Date: April 22, 1775
“Joseph Warren to the Select Men and Inhabitants of the Town of Boston
The Committee of Congress being informed that General Gage has proposed a Treaty with the Inhabitants of the Town of Boston, wherein he stipulates that the Women and Children with all their Effects shall have safe Conduct without the Garrison and their Men also, upon Condition that the Male Inhabitants within the Town shall on their Part solemnly engage that they will not take up Arms against the King’s Troops, within the Town, sh:d an attack be made from without: We cannot but esteem those Conditions to be just & reasonable, and as the Inhabitants are in Danger of suffering from the want of Provisions, which in this time of general Confusion cannot be conveyed into the Town: we would earnestly pray your acceptance of his proposals we are willing you should enter into and faithfully keep the Engagement aforementioned said to be required of you, and to remove yourselves, the Women, Children & Effects as soon as may be—
By Order of the Committee of [the Massachusetts Provincial] Congress—
Joseph Warren, Chairman
Cambridge 22nd April 1775”
Source: Thomas Gage Papers, American Series, Ann Arbor: Clements Library, University of Michigan, Vol. 127. Transcribed by me from the manuscript. Also a handwritten draft by the chairman of the Committee [Joseph Warren] is in the U.S. Revolution Collection, Worcester: American Antiquarian Society. The struck-through phrase is found in that manuscript. “Committee” is identified in a correction as the Committee of Safety.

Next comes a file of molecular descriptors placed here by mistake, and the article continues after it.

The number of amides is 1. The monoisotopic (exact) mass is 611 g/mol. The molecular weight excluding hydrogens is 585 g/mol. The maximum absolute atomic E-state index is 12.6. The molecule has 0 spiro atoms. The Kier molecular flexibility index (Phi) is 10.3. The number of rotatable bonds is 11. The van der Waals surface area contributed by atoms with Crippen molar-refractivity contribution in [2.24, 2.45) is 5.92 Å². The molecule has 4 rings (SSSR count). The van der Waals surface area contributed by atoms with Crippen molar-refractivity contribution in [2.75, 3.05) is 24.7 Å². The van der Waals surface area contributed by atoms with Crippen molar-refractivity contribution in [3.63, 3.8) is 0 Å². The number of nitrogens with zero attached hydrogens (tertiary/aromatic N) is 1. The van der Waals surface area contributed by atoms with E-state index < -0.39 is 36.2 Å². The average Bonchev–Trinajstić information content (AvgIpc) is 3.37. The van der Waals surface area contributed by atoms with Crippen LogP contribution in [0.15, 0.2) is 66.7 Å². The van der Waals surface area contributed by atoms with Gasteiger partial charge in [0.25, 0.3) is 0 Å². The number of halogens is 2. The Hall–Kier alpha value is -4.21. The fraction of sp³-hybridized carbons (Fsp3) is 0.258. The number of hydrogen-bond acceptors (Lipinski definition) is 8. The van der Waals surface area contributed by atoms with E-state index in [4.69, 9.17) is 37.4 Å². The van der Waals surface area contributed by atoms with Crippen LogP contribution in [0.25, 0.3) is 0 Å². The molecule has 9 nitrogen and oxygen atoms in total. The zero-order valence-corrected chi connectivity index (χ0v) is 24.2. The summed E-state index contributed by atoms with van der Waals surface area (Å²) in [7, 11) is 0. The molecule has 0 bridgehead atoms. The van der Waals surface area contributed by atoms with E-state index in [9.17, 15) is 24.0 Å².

Commentary: At the commencement of the Siege of Boston, Joseph Warren negotiated through intermediaries an understanding with Governor General Gage free passage for Patriots trapped within Boston in exchange for a pledge that those remaining within the town would not take up arms in the event of an American attack. The agreement was slowly and imperfectly executed, much to Joseph Warren’s and the Patriots’ chagrin. Did personal effects include militiamen’s personal arms and gunpowder? What was to be the speed of the American Patriot exodus from Boston?
In the days following the April 19, 1775 Battles of Lexington, Concord, and Battle Road, Joseph Warren, with the encouragement of John Hancock, contemplated a Patriot onslaught to retake Boston and to defeat and capture the British occupiers in one bold stroke. Dragging out execution of this agreement was much to the advantage of the British, who feared such an attack and wondered if the Patriots within Boston would betray them as a fifth column. By early May, Patriot leaders realized that they did not possess enough gunpowder, cannon, or skill to execute a direct and immediate attack on Boston. The British strengthened their defenses day by day. Perhaps Warren came to realize that an assault would be a bloodbath. The town could well be destroyed in the course of confronting the British militarily.
Patriots remained irritated at the slow trickle of outbound Patriot refugees allowed by the British. Epithets and slogans of the time include references to the Old Testament Book of Exodus: “Pharaoh Gage” and “Let my people go.” Joseph Warren and Massachusetts Provincial leaders did not obstruct the much smaller movement of Loyalists into occupied Boston. The British gained tactical advantage by using slow implementation of their part of the agreement to forestall an attack on occupied Boston, while Patriots gained points by casting Gage as the tyrannical Pharaoh obstructing the exodus of God’s chosen people.